Thomas Jefferson Papers

Larkin Smith to Thomas Jefferson, 28 March 1809

From Larkin Smith

March 28th 1809 Norfolk

Dear Sir

I cannot suppress the gratification which I feel, in expressing to you my sentiments of exalted respect, and veneration, for your eminent public services and private virtues. and altho’ the latter part of your Administration, was attended with circumstances, that must have been wounding to your feelings, and which I consider as eminating directly from a widely extended British influence, in the eastern and deluded part of our Country; I am nevertheless satisfied, that those very acts, will in a short time, be viewed by your present political enemies in a very different light; and that they will do you the justice, to acknowledge them to be amongst the most correct, important, and brilliant acts, which have so strongly marked, your long, and beneficial public labors. as an obscure individual, amongst the great mass of your fellow Citizens I feel the most unbounded gratitude, for the successfull efforts which you have made, in support of the true interests, and happiness of our Country. and1 I offer my sincere prayers, that you may long live, in the perfect enjoyment of health and happiness, and that you may experience that fullness of consolation, to which your merits, give you so strong a claim. these are the effusions of my heart, and for their expression, and in trespassing on your time, I ask to be excused, as it may be the last tribute of my sincere Esteem and respect.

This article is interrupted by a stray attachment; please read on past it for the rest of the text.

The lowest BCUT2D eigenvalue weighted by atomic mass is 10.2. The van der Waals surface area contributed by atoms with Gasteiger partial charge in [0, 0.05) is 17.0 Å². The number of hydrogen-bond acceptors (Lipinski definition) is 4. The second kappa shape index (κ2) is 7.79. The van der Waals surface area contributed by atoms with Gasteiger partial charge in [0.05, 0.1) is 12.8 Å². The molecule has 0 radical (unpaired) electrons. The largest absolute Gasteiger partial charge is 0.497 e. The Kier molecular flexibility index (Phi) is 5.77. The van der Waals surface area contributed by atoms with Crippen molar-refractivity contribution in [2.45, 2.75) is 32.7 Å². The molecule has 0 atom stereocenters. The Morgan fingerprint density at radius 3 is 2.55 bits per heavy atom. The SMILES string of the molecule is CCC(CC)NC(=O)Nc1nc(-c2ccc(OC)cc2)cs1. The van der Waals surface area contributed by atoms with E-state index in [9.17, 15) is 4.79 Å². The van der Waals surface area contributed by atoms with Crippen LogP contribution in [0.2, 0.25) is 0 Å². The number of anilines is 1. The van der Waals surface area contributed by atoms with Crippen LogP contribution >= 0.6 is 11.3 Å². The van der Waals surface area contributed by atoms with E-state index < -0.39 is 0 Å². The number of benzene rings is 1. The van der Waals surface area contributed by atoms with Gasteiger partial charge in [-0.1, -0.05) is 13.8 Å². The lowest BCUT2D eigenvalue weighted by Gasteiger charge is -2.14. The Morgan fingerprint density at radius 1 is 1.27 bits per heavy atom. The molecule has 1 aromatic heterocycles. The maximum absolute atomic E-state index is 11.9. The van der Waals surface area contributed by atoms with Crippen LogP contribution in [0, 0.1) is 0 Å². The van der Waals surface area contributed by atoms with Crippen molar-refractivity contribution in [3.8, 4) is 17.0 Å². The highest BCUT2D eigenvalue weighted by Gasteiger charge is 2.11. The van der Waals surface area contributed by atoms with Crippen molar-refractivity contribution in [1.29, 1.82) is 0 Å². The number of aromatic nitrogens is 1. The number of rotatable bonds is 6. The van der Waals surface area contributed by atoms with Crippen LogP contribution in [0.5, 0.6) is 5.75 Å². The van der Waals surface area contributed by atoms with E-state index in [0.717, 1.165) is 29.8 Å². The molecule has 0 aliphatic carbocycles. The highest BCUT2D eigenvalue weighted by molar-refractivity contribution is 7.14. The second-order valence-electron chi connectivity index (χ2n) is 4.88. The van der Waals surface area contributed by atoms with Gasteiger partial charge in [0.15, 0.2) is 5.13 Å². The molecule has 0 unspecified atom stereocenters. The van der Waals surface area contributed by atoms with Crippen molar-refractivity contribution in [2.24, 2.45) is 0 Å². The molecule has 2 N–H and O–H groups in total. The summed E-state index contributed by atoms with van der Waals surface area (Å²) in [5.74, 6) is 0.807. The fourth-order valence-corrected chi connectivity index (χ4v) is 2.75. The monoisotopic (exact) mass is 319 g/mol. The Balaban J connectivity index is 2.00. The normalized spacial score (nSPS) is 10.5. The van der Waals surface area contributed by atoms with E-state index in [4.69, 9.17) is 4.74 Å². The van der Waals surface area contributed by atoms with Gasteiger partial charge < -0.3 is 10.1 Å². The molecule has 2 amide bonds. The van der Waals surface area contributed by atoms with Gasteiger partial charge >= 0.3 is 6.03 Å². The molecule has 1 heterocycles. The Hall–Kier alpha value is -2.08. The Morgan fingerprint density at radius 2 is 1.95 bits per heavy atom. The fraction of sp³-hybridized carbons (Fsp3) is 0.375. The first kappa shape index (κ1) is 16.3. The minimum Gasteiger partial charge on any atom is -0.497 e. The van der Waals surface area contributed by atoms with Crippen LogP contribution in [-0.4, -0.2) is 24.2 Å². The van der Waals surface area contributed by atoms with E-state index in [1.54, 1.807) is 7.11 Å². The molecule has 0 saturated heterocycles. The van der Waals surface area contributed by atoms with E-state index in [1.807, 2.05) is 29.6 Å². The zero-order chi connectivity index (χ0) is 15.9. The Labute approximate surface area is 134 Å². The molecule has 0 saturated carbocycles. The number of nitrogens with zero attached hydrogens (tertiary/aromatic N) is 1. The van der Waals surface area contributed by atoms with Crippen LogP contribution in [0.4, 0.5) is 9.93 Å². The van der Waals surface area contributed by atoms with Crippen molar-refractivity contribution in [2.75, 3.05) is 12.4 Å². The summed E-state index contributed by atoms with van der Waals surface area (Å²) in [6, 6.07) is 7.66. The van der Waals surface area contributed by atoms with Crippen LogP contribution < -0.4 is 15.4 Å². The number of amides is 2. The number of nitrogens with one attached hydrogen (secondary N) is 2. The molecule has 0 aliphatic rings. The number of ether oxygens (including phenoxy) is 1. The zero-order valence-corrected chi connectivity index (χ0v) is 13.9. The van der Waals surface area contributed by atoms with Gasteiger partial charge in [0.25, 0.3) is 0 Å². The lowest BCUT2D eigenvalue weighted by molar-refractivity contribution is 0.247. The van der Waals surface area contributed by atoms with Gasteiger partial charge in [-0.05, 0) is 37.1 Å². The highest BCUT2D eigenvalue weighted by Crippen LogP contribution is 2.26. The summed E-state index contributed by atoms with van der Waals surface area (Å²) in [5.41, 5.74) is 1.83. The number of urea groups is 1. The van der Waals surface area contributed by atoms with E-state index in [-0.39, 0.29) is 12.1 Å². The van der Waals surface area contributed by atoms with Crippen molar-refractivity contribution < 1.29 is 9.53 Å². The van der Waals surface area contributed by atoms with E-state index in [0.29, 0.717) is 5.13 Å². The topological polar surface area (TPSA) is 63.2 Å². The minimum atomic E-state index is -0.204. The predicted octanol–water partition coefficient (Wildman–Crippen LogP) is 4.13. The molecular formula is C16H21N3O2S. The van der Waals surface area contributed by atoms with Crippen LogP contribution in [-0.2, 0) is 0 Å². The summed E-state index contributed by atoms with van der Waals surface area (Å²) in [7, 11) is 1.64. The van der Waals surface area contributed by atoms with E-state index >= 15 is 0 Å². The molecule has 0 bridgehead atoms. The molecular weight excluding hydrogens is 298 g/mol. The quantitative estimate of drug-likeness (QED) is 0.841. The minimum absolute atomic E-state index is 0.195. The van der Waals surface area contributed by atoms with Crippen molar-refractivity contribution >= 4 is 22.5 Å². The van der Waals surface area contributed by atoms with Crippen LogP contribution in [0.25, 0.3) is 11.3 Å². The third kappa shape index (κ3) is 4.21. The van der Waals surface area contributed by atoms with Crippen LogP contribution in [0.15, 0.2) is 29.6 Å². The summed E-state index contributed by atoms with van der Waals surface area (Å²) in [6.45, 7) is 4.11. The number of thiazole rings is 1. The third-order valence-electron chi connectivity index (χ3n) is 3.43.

I am Sir with the most exalted Sentiments your Obt Servant

Larkin Smith

RC (MoSHi: TJC-BC); at foot of text: “Thomas Jefferson Esqr late President of the U. States”; endorsed by TJ as received 8 Apr. 1809 and so recorded in SJL.

Larkin Smith (1745–1813) was a captain in the Fourth Regiment of Dragoons during the Revolutionary War and a member of the Virginia House of Delegates intermittently from 1784–1803. TJ appointed Smith customs collector for the district of Norfolk and Portsmouth in 1807, a position he held until his death. Smith received 4,000 acres of bounty land for his Revolutionary War service, and his heirs posthumously petitioned for additional land due him (Heitman, Continental Army description begins Francis B. Heitman, comp., Historical Register of Officers of the Continental Army during the War of the Revolution, April, 1775, to December, 1783, rev. ed., 1914 description ends , 505; JEP description begins Journal of the Executive Proceedings of the Senate of the United States description ends , 2:57, 59, 450 [9, 18 Nov. 1807, 7 Jan. 1814]; Affidavit of John H. Smith, Larkin Smith File, Revolutionary War Bounty Warrants, Vi; Richmond Enquirer, 8 Oct. 1813).

1Manuscript: “an.”

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